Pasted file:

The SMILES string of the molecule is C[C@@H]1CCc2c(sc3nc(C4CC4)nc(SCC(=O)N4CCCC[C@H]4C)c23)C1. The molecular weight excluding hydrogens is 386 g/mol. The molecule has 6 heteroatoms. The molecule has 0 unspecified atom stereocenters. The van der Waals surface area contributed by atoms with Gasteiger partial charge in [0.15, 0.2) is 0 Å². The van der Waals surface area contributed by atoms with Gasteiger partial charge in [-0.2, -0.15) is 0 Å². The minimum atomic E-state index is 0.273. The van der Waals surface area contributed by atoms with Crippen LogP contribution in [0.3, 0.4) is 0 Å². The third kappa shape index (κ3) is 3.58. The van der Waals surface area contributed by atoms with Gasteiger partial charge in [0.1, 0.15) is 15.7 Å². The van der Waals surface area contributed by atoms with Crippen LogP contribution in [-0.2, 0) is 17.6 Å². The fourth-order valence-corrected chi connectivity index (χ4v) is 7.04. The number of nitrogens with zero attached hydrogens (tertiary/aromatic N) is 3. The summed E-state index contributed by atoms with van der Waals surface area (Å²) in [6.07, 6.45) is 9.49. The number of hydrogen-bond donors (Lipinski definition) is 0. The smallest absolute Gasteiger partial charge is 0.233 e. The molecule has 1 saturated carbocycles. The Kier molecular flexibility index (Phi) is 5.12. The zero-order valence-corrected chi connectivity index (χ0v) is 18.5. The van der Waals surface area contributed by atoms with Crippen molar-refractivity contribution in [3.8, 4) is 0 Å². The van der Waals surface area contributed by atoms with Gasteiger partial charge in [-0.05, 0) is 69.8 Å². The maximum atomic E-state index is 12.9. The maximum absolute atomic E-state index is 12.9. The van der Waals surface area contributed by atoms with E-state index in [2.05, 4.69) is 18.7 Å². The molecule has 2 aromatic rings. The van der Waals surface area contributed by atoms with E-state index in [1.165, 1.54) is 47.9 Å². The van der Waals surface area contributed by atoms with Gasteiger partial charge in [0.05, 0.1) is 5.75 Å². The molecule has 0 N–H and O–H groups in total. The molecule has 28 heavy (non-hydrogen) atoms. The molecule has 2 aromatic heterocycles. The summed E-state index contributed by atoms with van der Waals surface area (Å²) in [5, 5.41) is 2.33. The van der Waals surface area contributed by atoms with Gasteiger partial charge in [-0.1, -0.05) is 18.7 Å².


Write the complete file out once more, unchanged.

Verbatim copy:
The SMILES string of the molecule is C[C@@H]1CCc2c(sc3nc(C4CC4)nc(SCC(=O)N4CCCC[C@H]4C)c23)C1. The molecular weight excluding hydrogens is 386 g/mol. The molecule has 6 heteroatoms. The molecule has 0 unspecified atom stereocenters. The van der Waals surface area contributed by atoms with Gasteiger partial charge in [0.15, 0.2) is 0 Å². The van der Waals surface area contributed by atoms with Gasteiger partial charge in [-0.2, -0.15) is 0 Å². The minimum atomic E-state index is 0.273. The van der Waals surface area contributed by atoms with Crippen LogP contribution in [0.3, 0.4) is 0 Å². The third kappa shape index (κ3) is 3.58. The van der Waals surface area contributed by atoms with Gasteiger partial charge in [0.1, 0.15) is 15.7 Å². The van der Waals surface area contributed by atoms with Crippen LogP contribution in [-0.2, 0) is 17.6 Å². The fourth-order valence-corrected chi connectivity index (χ4v) is 7.04. The number of nitrogens with zero attached hydrogens (tertiary/aromatic N) is 3. The summed E-state index contributed by atoms with van der Waals surface area (Å²) in [6.07, 6.45) is 9.49. The number of hydrogen-bond donors (Lipinski definition) is 0. The smallest absolute Gasteiger partial charge is 0.233 e. The molecule has 1 saturated carbocycles. The Kier molecular flexibility index (Phi) is 5.12. The zero-order valence-corrected chi connectivity index (χ0v) is 18.5. The van der Waals surface area contributed by atoms with Crippen molar-refractivity contribution in [3.8, 4) is 0 Å². The van der Waals surface area contributed by atoms with Gasteiger partial charge in [-0.05, 0) is 69.8 Å². The maximum atomic E-state index is 12.9. The maximum absolute atomic E-state index is 12.9. The van der Waals surface area contributed by atoms with E-state index in [2.05, 4.69) is 18.7 Å². The molecule has 2 aromatic rings. The van der Waals surface area contributed by atoms with E-state index in [1.165, 1.54) is 47.9 Å². The van der Waals surface area contributed by atoms with Gasteiger partial charge in [0.05, 0.1) is 5.75 Å². The molecule has 0 N–H and O–H groups in total. The molecule has 28 heavy (non-hydrogen) atoms. The molecule has 2 aromatic heterocycles. The summed E-state index contributed by atoms with van der Waals surface area (Å²) in [5, 5.41) is 2.33. The van der Waals surface area contributed by atoms with Gasteiger partial charge in [-0.1, -0.05) is 18.7 Å².